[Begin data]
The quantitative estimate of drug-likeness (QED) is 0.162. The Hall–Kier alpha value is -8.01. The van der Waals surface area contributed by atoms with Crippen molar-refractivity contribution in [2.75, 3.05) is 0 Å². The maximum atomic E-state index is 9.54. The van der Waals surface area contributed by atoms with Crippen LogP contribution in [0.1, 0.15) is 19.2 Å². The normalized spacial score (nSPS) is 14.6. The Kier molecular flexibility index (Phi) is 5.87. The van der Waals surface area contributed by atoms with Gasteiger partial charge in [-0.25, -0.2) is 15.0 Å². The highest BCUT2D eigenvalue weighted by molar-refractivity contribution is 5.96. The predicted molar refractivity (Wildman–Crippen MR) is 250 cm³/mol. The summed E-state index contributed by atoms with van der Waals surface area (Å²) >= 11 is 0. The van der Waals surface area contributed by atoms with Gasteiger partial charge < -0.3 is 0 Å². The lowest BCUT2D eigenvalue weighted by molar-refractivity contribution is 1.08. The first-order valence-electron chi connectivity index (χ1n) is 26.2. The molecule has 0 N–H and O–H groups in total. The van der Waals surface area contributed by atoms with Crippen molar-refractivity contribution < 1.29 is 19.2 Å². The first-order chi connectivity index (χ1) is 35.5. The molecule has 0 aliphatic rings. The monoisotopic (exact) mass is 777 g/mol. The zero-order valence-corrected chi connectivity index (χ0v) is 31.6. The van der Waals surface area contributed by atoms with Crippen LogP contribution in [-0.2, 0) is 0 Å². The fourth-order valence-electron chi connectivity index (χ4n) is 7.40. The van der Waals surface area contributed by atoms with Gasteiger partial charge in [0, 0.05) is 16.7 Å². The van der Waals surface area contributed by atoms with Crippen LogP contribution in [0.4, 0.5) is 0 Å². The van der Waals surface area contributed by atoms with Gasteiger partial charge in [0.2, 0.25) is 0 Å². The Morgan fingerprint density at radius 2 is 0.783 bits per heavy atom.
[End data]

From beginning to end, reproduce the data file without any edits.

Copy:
The quantitative estimate of drug-likeness (QED) is 0.162. The Hall–Kier alpha value is -8.01. The van der Waals surface area contributed by atoms with Crippen molar-refractivity contribution in [2.75, 3.05) is 0 Å². The maximum atomic E-state index is 9.54. The van der Waals surface area contributed by atoms with Crippen LogP contribution in [0.1, 0.15) is 19.2 Å². The normalized spacial score (nSPS) is 14.6. The Kier molecular flexibility index (Phi) is 5.87. The van der Waals surface area contributed by atoms with Gasteiger partial charge in [-0.25, -0.2) is 15.0 Å². The highest BCUT2D eigenvalue weighted by molar-refractivity contribution is 5.96. The predicted molar refractivity (Wildman–Crippen MR) is 250 cm³/mol. The summed E-state index contributed by atoms with van der Waals surface area (Å²) >= 11 is 0. The van der Waals surface area contributed by atoms with Gasteiger partial charge < -0.3 is 0 Å². The lowest BCUT2D eigenvalue weighted by molar-refractivity contribution is 1.08. The first-order valence-electron chi connectivity index (χ1n) is 26.2. The molecule has 0 N–H and O–H groups in total. The van der Waals surface area contributed by atoms with Crippen molar-refractivity contribution < 1.29 is 19.2 Å². The first-order chi connectivity index (χ1) is 35.5. The molecule has 0 aliphatic rings. The monoisotopic (exact) mass is 777 g/mol. The zero-order valence-corrected chi connectivity index (χ0v) is 31.6. The van der Waals surface area contributed by atoms with Crippen LogP contribution in [-0.2, 0) is 0 Å². The fourth-order valence-electron chi connectivity index (χ4n) is 7.40. The van der Waals surface area contributed by atoms with Gasteiger partial charge in [0, 0.05) is 16.7 Å². The van der Waals surface area contributed by atoms with Crippen LogP contribution in [0.4, 0.5) is 0 Å². The van der Waals surface area contributed by atoms with Gasteiger partial charge in [0.2, 0.25) is 0 Å². The Morgan fingerprint density at radius 2 is 0.783 bits per heavy atom.